“Filling the talent pipeline will be challenging,” says Nicole Jolley, an industry employee (and a Millennial). “My generation is drawn to social responsibility, contributing on a larger scale, and challenging work. Insurance, by its nature, allows Millennials to make a meaningful contribution that has a significant impact on people and communities. The principles of insurance and the values of Millennials are naturally aligned.”

The key is communicating the correlation between what Millennials want and what insurance offers to the young masses. With that in mind, the CPCU Society is promoting risk management and insurance (RMI) as a career at the university level through its Campus initiative. The main objective is to align more than 23,000 credentialed volunteers with college and university students to spread the word about rewarding careers in the industry.

“We have mapped our CPCU Society chapters to RMI programs and are formalizing efforts to partner with universities to offer mentoring, classroom instruction and internships,” says David Medvidofsky, president of the CPCU Society.

The CPCU-Loman Education Foundation provides internship assistance and scholarships and matches students with employers, helping the students learn how their skills can lead to rewarding careers in the insurance industry.

The CPCU Society Leadership Council recently partnered with Gamma Iota Sigma—the fraternity for risk management, insurance and actuarial science majors—to offer a special category of CPCU Society membership as a way to develop future industry leaders. Their collaboration will help to further develop Millennials who have already made a commitment to the profession.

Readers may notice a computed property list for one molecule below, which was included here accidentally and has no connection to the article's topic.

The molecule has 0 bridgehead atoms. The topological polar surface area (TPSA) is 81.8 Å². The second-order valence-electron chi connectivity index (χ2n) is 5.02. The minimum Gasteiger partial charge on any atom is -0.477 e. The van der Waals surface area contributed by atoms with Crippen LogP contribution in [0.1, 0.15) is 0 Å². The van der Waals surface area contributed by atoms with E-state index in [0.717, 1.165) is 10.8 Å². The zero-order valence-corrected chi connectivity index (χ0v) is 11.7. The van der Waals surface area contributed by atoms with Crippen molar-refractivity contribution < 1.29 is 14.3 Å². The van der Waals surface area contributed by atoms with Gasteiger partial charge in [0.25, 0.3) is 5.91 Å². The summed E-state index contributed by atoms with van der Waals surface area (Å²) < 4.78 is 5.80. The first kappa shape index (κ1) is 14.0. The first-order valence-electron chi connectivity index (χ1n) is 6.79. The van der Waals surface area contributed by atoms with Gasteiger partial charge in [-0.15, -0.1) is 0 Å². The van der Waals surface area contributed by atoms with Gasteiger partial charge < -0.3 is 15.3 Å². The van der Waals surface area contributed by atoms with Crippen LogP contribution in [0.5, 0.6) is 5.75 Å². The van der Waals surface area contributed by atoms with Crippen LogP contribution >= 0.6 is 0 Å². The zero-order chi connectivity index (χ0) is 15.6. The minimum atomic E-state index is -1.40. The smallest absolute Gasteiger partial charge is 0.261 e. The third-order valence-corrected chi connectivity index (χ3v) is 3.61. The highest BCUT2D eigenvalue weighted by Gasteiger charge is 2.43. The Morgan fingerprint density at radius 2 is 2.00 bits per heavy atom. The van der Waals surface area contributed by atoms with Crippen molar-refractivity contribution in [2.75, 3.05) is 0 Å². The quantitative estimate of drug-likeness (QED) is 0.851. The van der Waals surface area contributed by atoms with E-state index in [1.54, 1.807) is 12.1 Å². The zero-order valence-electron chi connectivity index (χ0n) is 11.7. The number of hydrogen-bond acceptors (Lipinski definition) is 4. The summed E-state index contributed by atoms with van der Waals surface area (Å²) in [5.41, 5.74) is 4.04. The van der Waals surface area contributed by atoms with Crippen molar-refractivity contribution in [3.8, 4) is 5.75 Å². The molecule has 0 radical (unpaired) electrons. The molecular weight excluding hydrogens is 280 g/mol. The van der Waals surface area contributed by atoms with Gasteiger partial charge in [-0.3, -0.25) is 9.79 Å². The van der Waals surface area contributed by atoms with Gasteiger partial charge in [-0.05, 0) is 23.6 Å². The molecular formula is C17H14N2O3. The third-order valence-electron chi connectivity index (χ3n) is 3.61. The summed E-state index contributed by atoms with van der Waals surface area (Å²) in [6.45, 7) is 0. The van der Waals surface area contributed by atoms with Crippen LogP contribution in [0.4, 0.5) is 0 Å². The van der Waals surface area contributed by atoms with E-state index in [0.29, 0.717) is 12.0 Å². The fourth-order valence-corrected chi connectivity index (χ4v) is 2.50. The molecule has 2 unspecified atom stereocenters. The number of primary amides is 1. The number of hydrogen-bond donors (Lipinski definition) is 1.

“My hope is that, upon graduation, they can hit the ground running, equipped with the education and experience they need to be key contributors to our industry,” says Iesha Brown, director of chapter relations at the society.
As we seek to attract young talent through the Next Generation initiative, we have an opportunity to change the public’s view of our industry. There are few causes nobler than helping people in their time of need. That is the essence of what we do. Now is the time to tell our story.

More in Brokerage Ops

Data Dials up Opportunity for Brokers
Brokerage Ops Data Dials up Opportunity for Brokers
Predictive models, sensors and claims insights promote risk prevention and speed...
Sponsored By The Hartford
Brokerage Ops AI Insights
Q&A with Scott Robertson, Managing Partner, KPISoft
Taking  the Robot  out of  the Human
Brokerage Ops Taking the Robot out of the Human
Automation may take over some back-office jobs, but it also presents opportuniti...
Sunny Skies Ahead
Brokerage Ops Sunny Skies Ahead
The next phase of insurtech will bring data-based predictions. But just like the...
The Human Side of Digital Transformation
Brokerage Ops The Human Side of Digital Transformation
Behaviorists can teach us about leveraging technology.
Talent Development Strengthens Bottom Line
Brokerage Ops Talent Development Strengthens Bottom Line
Council members are developing staff to grow top leaders and...